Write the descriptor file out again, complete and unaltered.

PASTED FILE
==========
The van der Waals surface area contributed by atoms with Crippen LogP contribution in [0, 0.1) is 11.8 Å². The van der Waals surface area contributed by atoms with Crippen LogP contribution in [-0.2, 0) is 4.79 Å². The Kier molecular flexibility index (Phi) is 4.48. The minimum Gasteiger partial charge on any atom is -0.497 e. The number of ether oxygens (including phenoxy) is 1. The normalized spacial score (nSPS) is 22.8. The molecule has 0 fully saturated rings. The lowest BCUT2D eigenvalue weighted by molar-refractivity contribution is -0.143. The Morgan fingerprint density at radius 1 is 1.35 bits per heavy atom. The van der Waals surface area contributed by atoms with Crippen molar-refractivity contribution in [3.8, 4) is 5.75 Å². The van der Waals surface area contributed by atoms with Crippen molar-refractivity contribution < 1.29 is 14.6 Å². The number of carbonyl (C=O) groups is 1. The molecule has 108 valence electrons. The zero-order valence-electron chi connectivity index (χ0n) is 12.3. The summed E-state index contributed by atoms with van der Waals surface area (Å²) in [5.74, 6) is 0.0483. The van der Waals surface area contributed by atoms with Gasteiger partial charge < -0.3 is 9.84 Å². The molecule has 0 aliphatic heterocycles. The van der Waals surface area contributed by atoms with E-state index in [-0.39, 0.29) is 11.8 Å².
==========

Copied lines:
The van der Waals surface area contributed by atoms with Crippen LogP contribution in [0, 0.1) is 11.8 Å². The van der Waals surface area contributed by atoms with Crippen LogP contribution in [-0.2, 0) is 4.79 Å². The Kier molecular flexibility index (Phi) is 4.48. The minimum Gasteiger partial charge on any atom is -0.497 e. The number of ether oxygens (including phenoxy) is 1. The normalized spacial score (nSPS) is 22.8. The molecule has 0 fully saturated rings. The lowest BCUT2D eigenvalue weighted by molar-refractivity contribution is -0.143. The Morgan fingerprint density at radius 1 is 1.35 bits per heavy atom. The van der Waals surface area contributed by atoms with Crippen molar-refractivity contribution in [3.8, 4) is 5.75 Å². The van der Waals surface area contributed by atoms with Crippen molar-refractivity contribution < 1.29 is 14.6 Å². The number of carbonyl (C=O) groups is 1. The molecule has 108 valence electrons. The zero-order valence-electron chi connectivity index (χ0n) is 12.3. The summed E-state index contributed by atoms with van der Waals surface area (Å²) in [5.74, 6) is 0.0483. The van der Waals surface area contributed by atoms with Gasteiger partial charge < -0.3 is 9.84 Å². The molecule has 0 aliphatic heterocycles. The van der Waals surface area contributed by atoms with E-state index in [-0.39, 0.29) is 11.8 Å².